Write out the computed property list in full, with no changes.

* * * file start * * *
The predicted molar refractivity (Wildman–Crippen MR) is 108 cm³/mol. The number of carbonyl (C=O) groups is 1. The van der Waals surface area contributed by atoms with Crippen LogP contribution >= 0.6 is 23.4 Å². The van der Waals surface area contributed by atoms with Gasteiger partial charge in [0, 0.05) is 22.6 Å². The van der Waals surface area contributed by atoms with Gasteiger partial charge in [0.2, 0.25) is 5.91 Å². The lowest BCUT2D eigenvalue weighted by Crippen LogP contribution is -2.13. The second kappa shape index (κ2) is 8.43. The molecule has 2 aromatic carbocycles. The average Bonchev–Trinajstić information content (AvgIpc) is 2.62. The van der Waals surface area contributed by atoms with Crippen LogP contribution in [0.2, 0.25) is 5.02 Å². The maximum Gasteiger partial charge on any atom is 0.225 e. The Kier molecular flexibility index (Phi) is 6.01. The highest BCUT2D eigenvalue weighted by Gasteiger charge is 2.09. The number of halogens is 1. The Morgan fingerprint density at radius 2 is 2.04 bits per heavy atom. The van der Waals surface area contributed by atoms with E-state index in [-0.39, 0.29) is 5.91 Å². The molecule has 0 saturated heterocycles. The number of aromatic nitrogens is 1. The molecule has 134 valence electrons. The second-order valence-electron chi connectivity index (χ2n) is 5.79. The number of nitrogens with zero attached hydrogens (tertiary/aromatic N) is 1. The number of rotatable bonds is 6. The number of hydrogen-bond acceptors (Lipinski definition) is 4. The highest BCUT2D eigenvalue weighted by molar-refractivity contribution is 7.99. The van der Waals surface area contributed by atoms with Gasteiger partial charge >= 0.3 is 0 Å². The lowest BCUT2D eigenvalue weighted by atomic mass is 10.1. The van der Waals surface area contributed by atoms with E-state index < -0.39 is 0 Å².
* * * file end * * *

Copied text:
The predicted molar refractivity (Wildman–Crippen MR) is 108 cm³/mol. The number of carbonyl (C=O) groups is 1. The van der Waals surface area contributed by atoms with Crippen LogP contribution >= 0.6 is 23.4 Å². The van der Waals surface area contributed by atoms with Gasteiger partial charge in [0, 0.05) is 22.6 Å². The van der Waals surface area contributed by atoms with Gasteiger partial charge in [0.2, 0.25) is 5.91 Å². The lowest BCUT2D eigenvalue weighted by Crippen LogP contribution is -2.13. The second kappa shape index (κ2) is 8.43. The molecule has 2 aromatic carbocycles. The average Bonchev–Trinajstić information content (AvgIpc) is 2.62. The van der Waals surface area contributed by atoms with Crippen LogP contribution in [0.2, 0.25) is 5.02 Å². The maximum Gasteiger partial charge on any atom is 0.225 e. The Kier molecular flexibility index (Phi) is 6.01. The highest BCUT2D eigenvalue weighted by Gasteiger charge is 2.09. The number of halogens is 1. The Morgan fingerprint density at radius 2 is 2.04 bits per heavy atom. The van der Waals surface area contributed by atoms with E-state index in [-0.39, 0.29) is 5.91 Å². The molecule has 0 saturated heterocycles. The number of aromatic nitrogens is 1. The molecule has 134 valence electrons. The second-order valence-electron chi connectivity index (χ2n) is 5.79. The number of nitrogens with zero attached hydrogens (tertiary/aromatic N) is 1. The number of rotatable bonds is 6. The number of hydrogen-bond acceptors (Lipinski definition) is 4. The highest BCUT2D eigenvalue weighted by molar-refractivity contribution is 7.99. The van der Waals surface area contributed by atoms with Gasteiger partial charge >= 0.3 is 0 Å². The lowest BCUT2D eigenvalue weighted by atomic mass is 10.1. The van der Waals surface area contributed by atoms with E-state index < -0.39 is 0 Å².